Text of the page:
Highly Stable Noble-Metal Nanoparticles in Tetraalkylphosphonium Ionic Liquids for in situ Catalysis

Authors

  • Abhinandan Banerjee,

    1. Department of Chemistry, University of Saskatchewan, 110 Science Place, Saskatoon SK S7N 5C9 (Canada), Fax: (+1) 306 966 4730
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  • Robin Theron,

    1. Department of Chemistry, University of Saskatchewan, 110 Science Place, Saskatoon SK S7N 5C9 (Canada), Fax: (+1) 306 966 4730
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  • Prof. Robert W. J. Scott

    Corresponding author
    1. Department of Chemistry, University of Saskatchewan, 110 Science Place, Saskatoon SK S7N 5C9 (Canada), Fax: (+1) 306 966 4730
    • Department of Chemistry, University of Saskatchewan, 110 Science Place, Saskatoon SK S7N 5C9 (Canada), Fax: (+1) 306 966 4730
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Abstract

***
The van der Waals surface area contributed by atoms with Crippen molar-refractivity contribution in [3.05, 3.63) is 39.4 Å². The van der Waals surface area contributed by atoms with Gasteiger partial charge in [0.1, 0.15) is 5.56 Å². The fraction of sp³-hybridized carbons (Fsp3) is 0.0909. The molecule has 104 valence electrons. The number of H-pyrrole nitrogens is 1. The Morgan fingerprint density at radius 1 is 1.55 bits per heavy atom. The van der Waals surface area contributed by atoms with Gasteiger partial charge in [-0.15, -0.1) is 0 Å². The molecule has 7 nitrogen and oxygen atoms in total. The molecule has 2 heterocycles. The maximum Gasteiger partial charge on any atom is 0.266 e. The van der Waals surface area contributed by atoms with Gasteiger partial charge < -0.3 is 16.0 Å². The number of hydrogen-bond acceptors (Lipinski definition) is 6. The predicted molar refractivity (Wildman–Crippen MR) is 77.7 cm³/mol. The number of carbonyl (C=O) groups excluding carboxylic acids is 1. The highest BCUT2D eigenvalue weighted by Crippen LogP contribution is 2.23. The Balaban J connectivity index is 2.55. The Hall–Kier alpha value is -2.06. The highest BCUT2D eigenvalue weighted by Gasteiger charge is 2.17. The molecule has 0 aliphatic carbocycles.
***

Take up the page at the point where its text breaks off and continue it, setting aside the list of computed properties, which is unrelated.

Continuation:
Gold and palladium nanoparticles were prepared by lithium borohydride reduction of the metal salt precursors in tetraalkylphosphonium halide ionic liquids in the absence of any organic solvents or external nanoparticle stabilizers. These colloidal suspensions remained stable and showed no nanoparticle agglomeration over many months. A combination of electrostatic interactions between the coordinatively unsaturated metal nanoparticle surface and the ionic-liquid anions, bolstered by steric protection offered by the bulky alkylated phosphonium cations, is likely to be the reason behind such stabilization. The halide anion strongly absorbs to the nanoparticle surface, leading to exceptional nanoparticle stability in halide ionic liquids; other tetraalkylphosphonium ionic liquids with non-coordinating anions, such as tosylate and hexafluorophosphate, show considerably lower affinities towards the stabilization of nanoparticles. Palladium nanoparticles stabilized in the tetraalkylphosphonium halide ionic liquid were stable, efficient, and recyclable catalysts for a variety of hydrogenation reactions at ambient pressures with sustained activity. Aerial oxidation of the metal nanoparticles occurred over time and was readily reversed by re-reduction of oxidized metal salts.

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